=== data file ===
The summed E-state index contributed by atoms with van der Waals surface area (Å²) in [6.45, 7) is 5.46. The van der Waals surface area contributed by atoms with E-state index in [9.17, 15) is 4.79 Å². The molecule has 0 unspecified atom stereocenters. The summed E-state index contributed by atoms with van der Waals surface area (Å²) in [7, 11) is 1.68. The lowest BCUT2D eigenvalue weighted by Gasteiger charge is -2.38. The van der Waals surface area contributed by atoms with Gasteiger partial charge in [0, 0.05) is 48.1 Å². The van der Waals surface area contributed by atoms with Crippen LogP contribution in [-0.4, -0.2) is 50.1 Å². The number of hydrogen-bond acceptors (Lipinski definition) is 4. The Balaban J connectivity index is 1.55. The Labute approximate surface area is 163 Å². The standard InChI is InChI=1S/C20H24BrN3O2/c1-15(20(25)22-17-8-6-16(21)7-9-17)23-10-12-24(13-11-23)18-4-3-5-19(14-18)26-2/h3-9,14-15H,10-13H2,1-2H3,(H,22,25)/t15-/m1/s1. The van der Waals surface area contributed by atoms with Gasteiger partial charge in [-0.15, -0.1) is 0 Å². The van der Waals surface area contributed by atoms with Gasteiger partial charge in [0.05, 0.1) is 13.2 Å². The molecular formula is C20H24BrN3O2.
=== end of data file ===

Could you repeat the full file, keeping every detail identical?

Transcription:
The summed E-state index contributed by atoms with van der Waals surface area (Å²) in [6.45, 7) is 5.46. The van der Waals surface area contributed by atoms with E-state index in [9.17, 15) is 4.79 Å². The molecule has 0 unspecified atom stereocenters. The summed E-state index contributed by atoms with van der Waals surface area (Å²) in [7, 11) is 1.68. The lowest BCUT2D eigenvalue weighted by Gasteiger charge is -2.38. The van der Waals surface area contributed by atoms with Gasteiger partial charge in [0, 0.05) is 48.1 Å². The van der Waals surface area contributed by atoms with Crippen LogP contribution in [-0.4, -0.2) is 50.1 Å². The number of hydrogen-bond acceptors (Lipinski definition) is 4. The Balaban J connectivity index is 1.55. The Labute approximate surface area is 163 Å². The standard InChI is InChI=1S/C20H24BrN3O2/c1-15(20(25)22-17-8-6-16(21)7-9-17)23-10-12-24(13-11-23)18-4-3-5-19(14-18)26-2/h3-9,14-15H,10-13H2,1-2H3,(H,22,25)/t15-/m1/s1. The van der Waals surface area contributed by atoms with Gasteiger partial charge in [-0.15, -0.1) is 0 Å². The van der Waals surface area contributed by atoms with Gasteiger partial charge in [0.05, 0.1) is 13.2 Å². The molecular formula is C20H24BrN3O2.